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Do intensive driving courses work?

Do intensive driving courses work?

On average, learners require 52 hours of lessons and take over a year to pass their test, so the idea of passing your test in a week or so is a tempting one. 

 

An intensive driving course is pretty appealing, especially when you consider that an intensive saves you money as well as time.

 

However, it’s important to be realistic and practical. 

 

We’ve specifically looked at whether it’s really possible to learn to drive in a week before, but let’s now be a little more general: 

 

As a concept, do intensive driving courses actually work?

 

And if they do, why?

 

If you’re wondering whether you should take an intensive course, we’re going to look at the facts behind them so that you can make a more informed and rational decision.


Intensive courses have really high pass rates

 

If you take an intensive, you're really likely to pass the test at the end of the course.


Seriously, if you were to look at the stats, it's not even funny.


Intensive courses have a great pass rate, especially when compared to the average pass rate for normal lessons in the UK (which is only about 46%). 


Let us explain why...

 

Learning to drive is demanding. There’s plenty to think about and it you take lessons every week, it’s easy to forget what you were taught (certainly some of the more subtle things).

 

By contrast, intensives don’t allow for this to happen. Because of the frequency of the lessons, learners tend to pick up the fundamentals much quicker.

 

And of course, with an intensive, you’re usually taking a test after your last session whilst everything’s still fresh in your mind.


However, despite all this, let's make one thing really clear:


If you take an intensive course, we can’t guarantee that you’ll pass the test at the end. 


But no driving school can. All driving tests are carried out by independent examiners, so there’s no such thing as a guaranteed pass. 

 

And that's also the case if you were taking traditional driving lessons.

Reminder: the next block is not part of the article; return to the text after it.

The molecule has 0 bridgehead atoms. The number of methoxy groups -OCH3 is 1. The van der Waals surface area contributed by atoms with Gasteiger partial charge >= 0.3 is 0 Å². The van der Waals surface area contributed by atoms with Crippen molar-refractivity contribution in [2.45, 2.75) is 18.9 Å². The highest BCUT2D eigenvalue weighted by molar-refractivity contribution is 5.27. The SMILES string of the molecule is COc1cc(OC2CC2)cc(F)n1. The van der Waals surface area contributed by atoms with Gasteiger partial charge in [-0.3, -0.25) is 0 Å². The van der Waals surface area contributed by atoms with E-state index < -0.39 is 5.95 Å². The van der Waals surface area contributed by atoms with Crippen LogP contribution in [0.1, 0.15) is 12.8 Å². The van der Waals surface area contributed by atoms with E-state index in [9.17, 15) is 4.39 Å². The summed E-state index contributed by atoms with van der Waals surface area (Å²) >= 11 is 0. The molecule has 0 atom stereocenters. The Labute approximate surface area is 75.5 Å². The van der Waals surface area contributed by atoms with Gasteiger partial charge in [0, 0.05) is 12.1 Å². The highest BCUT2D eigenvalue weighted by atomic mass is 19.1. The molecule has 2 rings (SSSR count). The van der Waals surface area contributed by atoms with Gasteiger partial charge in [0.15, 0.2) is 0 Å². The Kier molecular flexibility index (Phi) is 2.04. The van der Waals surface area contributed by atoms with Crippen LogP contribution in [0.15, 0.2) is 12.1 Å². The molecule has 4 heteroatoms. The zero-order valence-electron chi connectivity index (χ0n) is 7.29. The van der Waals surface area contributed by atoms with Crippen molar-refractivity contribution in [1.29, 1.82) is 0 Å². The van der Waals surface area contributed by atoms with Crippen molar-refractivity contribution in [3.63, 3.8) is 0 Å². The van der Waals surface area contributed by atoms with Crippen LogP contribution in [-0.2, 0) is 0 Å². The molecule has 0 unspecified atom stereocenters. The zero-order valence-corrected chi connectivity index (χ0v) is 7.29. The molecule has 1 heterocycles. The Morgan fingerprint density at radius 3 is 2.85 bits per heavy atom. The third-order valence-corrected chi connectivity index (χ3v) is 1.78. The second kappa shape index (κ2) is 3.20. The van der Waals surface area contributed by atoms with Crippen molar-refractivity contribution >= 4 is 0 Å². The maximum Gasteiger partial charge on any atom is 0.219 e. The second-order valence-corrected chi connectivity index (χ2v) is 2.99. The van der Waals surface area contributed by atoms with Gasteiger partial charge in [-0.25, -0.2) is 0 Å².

Ultimately, we can't speak for other driving schools. But if you choose to take an intensive course with us, we’re really confident that we can help any learner, so long as they choose a course befitting their level of skill, knowledge and experience.


How long does it take to pass a crash course?

 

It depends on the course you choose. 

 

We offer a number of different options, from short refresher courses for learners who’ve had lessons before, through to 40-hour intensives for beginners.

 

Everything comes down to previous driving experience and your level of skill, confidence and comfort.


And we give our pupils the chance to adjust the course (in terms of duration, plus adding lessons and removing sessions). So, the course schedule will also play a role. 

 

Are intensive driving courses safe?

 

Pupils learn exactly the same things on an intensive as they do when they’re taking lessons on a weekly basis, so they’re perfectly safe.

 

One argument against intensives is that pupils don’t pick up as much driving experience as they do with traditional lesson schedules.

 

That’s kind of true. Certainly as far as weather conditions go. If you book an intensive course in the summer, then you won’t know what it’s like to drive in icy conditions.

 

But if we stop and think about it, is this a truly valid argument? How much extra experience will you actually build up with one lesson a week over a number of months? It’s debatable.

 

And anyway, experience is relative. The likelihood is that you’ll see something new every time you get behind the wheel, so where do you draw the line?

 

Ultimately, we think that the test is there for a reason – to prove that you can drive safely. And if you can pass the test, you’re good to go.

 

Some people wonder if intensives are a good thing, but there are no short cuts and experience can be built up over time after you've passed your test.

 

Are intensive driving courses worth it?

 

You might be wondering whether intensive driving courses are worth it in terms of value. Well, in terms of time, it’s a no-brainer. 

 

The average learner in the UK takes over a year to become test-ready, so even if you were to take the longest course we offer and stretch it out over a few weeks, you’d still be saving months of your life.

 

That’s particularly important if you’ve got to pass your test quickly because of a job opportunity or if you need to travel to college.

 

As for money, a crash course will save you cash too.